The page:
Bags of doggy doo dumped on Mississauga streets, councillor complains


Published May 6, 2022 at 5:03 pm

Bags of doggy doo dumped on Mississauga streets, councillor complains

A Mississauga city councillor has noticed that while most people in her east-end community seem to be picking up after their dogs, many are then just dumping the bagged doggy doo onto the street or in parks.

Ward 3 Councillor Chris Fonseca said she noticed the stinky habit during several recent community cleanups in which she and a number of volunteers came across the poop-filled plastic bags on too many occasions.

In fact, the councillor noted, the poopy bags represented the majority of waste they picked up during the cleanups.

“People have asked me how we, as a council, can address” this issue, Fonseca told her colleagues and staff at an April 27 general committee meeting.

“What’s happening is that individuals are putting the dog waste in bags, but then they’re literally just dropping those plastic bags anywhere. It could be on a residential street or it could be within a park or in the trail system.”

Jodi Robillos, Mississaugas’s commissioner of community services, said one thing that might help is that more garbage bins are being moved back into parks with the onset of spring and summer.

“And we do have a substantial communication plan telling residents to take the (dog) waste to the next available container as opposed to just throwing it wherever it is. But we know that’s an issue,” she added.

Additionally, an ongoing pilot program in the city encourages dog owners to drop their four-legged pal’s poop into dog waste containers at select parks.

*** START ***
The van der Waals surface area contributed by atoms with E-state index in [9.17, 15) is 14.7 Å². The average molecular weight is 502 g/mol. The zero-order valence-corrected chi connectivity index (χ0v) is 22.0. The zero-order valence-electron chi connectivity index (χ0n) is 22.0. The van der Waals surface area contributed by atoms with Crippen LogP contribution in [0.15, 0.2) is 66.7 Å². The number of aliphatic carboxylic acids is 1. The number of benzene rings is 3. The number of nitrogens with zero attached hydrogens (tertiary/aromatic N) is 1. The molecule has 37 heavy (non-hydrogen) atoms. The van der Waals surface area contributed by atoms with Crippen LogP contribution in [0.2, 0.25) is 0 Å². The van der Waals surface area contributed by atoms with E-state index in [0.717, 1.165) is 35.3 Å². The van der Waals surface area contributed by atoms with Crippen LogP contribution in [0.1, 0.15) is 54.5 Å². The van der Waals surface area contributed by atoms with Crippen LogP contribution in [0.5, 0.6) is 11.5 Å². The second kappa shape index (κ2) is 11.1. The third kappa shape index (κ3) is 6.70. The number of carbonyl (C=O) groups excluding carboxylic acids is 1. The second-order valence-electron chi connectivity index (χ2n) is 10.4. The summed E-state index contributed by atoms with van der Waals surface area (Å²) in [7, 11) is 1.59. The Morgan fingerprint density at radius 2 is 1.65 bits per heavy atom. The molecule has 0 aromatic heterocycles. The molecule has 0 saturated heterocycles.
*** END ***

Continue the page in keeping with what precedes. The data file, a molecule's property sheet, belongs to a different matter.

The City pilot project diverts dog waste from landfill sites and converts the waste to energy.

“A number of in-ground dog waste containers have been installed across City parks, including the Animal Services facility,” the City says in an online description of the initiative.

Dog waste containers can be found at the following locations:

  • Churchill Meadows Community Common
  • Community Common Park
  • Jack Darling Memorial Park
  • Lake Aquitaine Park
  • Lakeside Park Leash-free Zone
  • Quenippenon Meadows Leash-free Zone
  • Totoredaca Park Leash-free Zone

The in-ground concrete containers have been designed to hold dog waste for up to four weeks.

“Storing the waste below ground where it is cooler and out of direct sunlight reduces odour and means that the waste can be collected when the container is full,” the City says.


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